I read Looking for Alaska like I would any other young adult novel. Just picked it up and dove in. I loved it. Loved it. The characters, the antics, the school, the pranks. Miles Halter doesn't fit in. Anywhere. He has zero friends at his school and he finally decided to do something about it. He decides to enroll in the boarding school his father went to and sets off to search for the Great Perhaps. Even if he's not so sure what that entails, it is what he has decided to do. Shortly after arriving at Culver Creek Boarding School, he meets his roommate, gets a nickname and falls in love. Hard. Her name is Alaska Young and she is a force to be reckoned with. 

I loved it so much that I paid no attention to the days that were passing or the pages that brought me closer to "After." When I finally came to "After" my days caught up with me. And I cried. I cried so hard I had to close the book and just exist with my tears. I couldn't read it for days after that. I was too afraid that the words would pick at the scar my pain had left, reopening something I was trying to let heal. Maybe not quite a week later I thought it would be okay to pick it up again. It wasn't. But even through the pain and the tears I was reminded why it was all okay.Because, as C. S. Lewis said, we read to know we are not alone. Someone else understood the pain of loss. Someone else knew what it was like to realize your memory of a person was fading, and that that realization brought a completely different wave of grief.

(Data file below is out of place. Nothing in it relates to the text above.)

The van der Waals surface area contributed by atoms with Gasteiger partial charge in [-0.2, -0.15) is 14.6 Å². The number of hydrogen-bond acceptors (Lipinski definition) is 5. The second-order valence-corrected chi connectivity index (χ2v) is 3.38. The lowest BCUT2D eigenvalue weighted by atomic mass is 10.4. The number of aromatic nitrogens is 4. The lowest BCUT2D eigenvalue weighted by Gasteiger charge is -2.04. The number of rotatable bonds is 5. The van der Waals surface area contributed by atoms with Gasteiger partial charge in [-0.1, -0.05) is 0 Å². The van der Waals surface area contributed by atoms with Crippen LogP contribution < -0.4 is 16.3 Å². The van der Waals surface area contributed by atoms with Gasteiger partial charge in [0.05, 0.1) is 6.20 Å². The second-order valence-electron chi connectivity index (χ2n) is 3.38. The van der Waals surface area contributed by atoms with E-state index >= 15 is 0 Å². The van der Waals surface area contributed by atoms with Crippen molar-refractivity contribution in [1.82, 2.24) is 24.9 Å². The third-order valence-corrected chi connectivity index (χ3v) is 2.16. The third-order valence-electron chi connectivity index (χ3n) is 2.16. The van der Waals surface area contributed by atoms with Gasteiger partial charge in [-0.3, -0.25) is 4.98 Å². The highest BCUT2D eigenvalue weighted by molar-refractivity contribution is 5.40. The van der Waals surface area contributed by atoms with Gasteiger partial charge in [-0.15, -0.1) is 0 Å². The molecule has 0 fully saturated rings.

Sorry for the overly emotional response to this book. Even if I hadn't been dealing with something personal, this book still would have struck a chord with my emotions. It's not just the content; it's the style. John Green has an incredible storytelling gift. He has a certain way of drawing you in through fiction, connecting with you on a real level and then releases you with words of wisdom that you realize aren't just for the story; they are for you, the reader, to take home with you and think about. Find truth in and incorporate into the way you view life. Just like the gem he left at the end of Looking for Alaska: The only way out of the labyrinth of suffering is to forgive.

03 April 2013

You've got red on you...

I was an intern at Mussleman Library at Gettysburg College for a year. I read a lot. I walked a lot. I watched a lot of DVDs. A lot. Their collection was better than my local public libraries and my university library combined. Black and white, award winners, British, American, French, TV series (all of Buffy, ftw!)-- you name it, they had it. It was awesome!
As you do, I got to talking with some of my co-workers about movies and what we liked to watch. Someone said to me, "Have you seen Hot Fuzz? You need to see it!"